For Boeing's St. Louis Workers, Strike Still Looms Large

Employees say they want pay raises, salary increases for new hires

click to enlarge A Boeing location in St. Louis County. - VIA GOOGLE MAPS
A Boeing location in St. Louis County.

The Boeing strike will be put on hold — for now.

Members of the International Association of Machinists and Aerospace Workers District 837 union initially planned to strike on Monday. They had strike duty planned out, new jobs lined up and a sense of pride for standing up to a multi-billion-dollar company.

“What is the alternative to accepting a culture?” one union member said. “Rejecting the culture.”

But following an overnight bargaining session and an updated contract offer from Boeing on Saturday, the union agreed to postpone the strike. Another vote will take place tomorrow.

One reason for the strike was the 401k plan.

Previously, Boeing had offered a 10 percent match on the 401k plan if workers contributed 10 percent. But union members said some workers didn’t make enough to contribute that much of their earnings.

On Saturday, Boeing reverted back to a previous retirement plan from its last contract — something union members wanted. Under the current plan, Boeing provides a 4 percent contribution upfront, while employees can also add up to 8 percent, with a 75 percent match from Boeing. The company also offered a one-time $8,000 lump sum, which workers can take as pay or add to their 401k.

“This new offer builds on our previous strong, highly competitive one and directly addresses the issues raised by our employees,” Boeing said in a statement. “We are hopeful they will vote yes on Wednesday.”
But union members, who make defense weapons and aircrafts, say the wounds go deeper than the 401k plan.

Five Boeing employees sat down with the RFT on Thursday afternoon before the last-minute contract negotiation. Most spoke on the condition of anonymity to avoid repercussions from the company.

They said issues with their contract date back to 2014, when union members, wary of losing jobs, signed concessions that have haunted them till today. Most notably, they agreed to a two-tier pay system, meaning people hired after 2014 received a lower pay cap and slower raises. For some jobs, the pay cap was nearly $10 per hour lower than before.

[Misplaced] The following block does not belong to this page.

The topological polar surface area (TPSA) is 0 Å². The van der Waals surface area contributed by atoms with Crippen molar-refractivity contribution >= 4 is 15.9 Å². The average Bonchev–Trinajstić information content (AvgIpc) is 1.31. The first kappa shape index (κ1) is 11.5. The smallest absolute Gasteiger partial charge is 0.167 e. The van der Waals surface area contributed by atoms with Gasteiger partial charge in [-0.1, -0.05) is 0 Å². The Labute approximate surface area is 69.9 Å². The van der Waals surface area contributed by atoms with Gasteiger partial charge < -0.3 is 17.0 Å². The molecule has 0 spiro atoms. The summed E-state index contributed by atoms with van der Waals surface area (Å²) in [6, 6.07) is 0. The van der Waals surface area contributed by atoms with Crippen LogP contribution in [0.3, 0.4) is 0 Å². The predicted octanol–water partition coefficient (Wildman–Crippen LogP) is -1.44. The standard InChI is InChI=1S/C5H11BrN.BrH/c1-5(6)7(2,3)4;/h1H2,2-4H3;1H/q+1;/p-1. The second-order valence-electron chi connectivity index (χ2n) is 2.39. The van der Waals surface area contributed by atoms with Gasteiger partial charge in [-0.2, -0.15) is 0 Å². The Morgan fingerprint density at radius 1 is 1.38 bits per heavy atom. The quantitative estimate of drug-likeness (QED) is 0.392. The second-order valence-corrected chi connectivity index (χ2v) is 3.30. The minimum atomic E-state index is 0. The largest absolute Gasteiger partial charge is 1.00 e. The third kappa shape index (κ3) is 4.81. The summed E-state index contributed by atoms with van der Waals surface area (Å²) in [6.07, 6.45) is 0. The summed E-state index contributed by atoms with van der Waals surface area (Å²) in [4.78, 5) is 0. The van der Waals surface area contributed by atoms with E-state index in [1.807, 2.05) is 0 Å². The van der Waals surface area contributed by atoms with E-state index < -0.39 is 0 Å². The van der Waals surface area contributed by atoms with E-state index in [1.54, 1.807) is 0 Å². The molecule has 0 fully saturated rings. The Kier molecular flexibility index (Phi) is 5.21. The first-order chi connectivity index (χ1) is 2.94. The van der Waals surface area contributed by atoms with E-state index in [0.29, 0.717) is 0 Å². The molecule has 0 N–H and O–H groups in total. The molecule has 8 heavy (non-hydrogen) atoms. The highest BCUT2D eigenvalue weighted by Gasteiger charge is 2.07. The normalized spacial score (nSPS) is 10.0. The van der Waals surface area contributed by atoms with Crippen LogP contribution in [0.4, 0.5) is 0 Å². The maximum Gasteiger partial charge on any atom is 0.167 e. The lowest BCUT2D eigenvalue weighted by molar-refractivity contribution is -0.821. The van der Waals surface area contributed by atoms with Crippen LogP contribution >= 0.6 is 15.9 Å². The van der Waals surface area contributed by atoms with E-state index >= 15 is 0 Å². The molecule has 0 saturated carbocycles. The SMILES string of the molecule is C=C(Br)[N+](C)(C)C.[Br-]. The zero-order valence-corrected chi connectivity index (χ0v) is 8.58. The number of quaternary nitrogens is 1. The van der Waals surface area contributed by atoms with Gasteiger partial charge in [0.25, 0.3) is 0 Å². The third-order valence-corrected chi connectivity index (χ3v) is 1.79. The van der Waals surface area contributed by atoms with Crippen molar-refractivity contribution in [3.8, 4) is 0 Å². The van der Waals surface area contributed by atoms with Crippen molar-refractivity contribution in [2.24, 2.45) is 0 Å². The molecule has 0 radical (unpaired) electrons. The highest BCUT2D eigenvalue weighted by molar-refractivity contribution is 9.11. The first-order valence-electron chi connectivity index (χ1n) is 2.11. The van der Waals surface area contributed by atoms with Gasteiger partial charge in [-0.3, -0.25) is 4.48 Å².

“I'm more so [fighting] for the guys coming in,” says one union member. “It's hard for them to get money.”

Boeing’s most recent contract would eliminate the tier-two pay system and give pay raises. Many union members say some workers will still start with a $15 wage, and many won't receive a “livable wage” for years. Although they might make good money at the top pay scale, depending on the position, it can take close to 20 years to reach there.

One union member is a single mom who started at Boeing less than a year ago and brings home $14 an hour. With multiple kids, she’s struggling to make ends meet, and it will take her years to see a noticeable wage increase.

“People have an idea about us that, oh, we're just overpaid,” said Don Houston, a union member who is also running for Missouri state representative in District 68. “We are fucking not overpaid.”

“No, I don’t even qualify for an apartment on my income,” the woman responded.

There are other issues, too, such as outsourcing of work and a lack of vacation time in the first year.

Really, though, their issues revolve around fairness. The company made over $60 billion in revenue in 2021, while some workers need food stamps to get by.

“We've been making the money for the company,” Houston says. “We feel like we’re owed a little bit. Not trying to be greedy.”

But they won’t strike just yet. Whatever happens tomorrow, the workers are thinking about the future, they say.

“We want to take care of the next generation that's coming in,” a union member says. “This should be a place where I want my kids to be able to work, and I want my grandkids to be able to work.”

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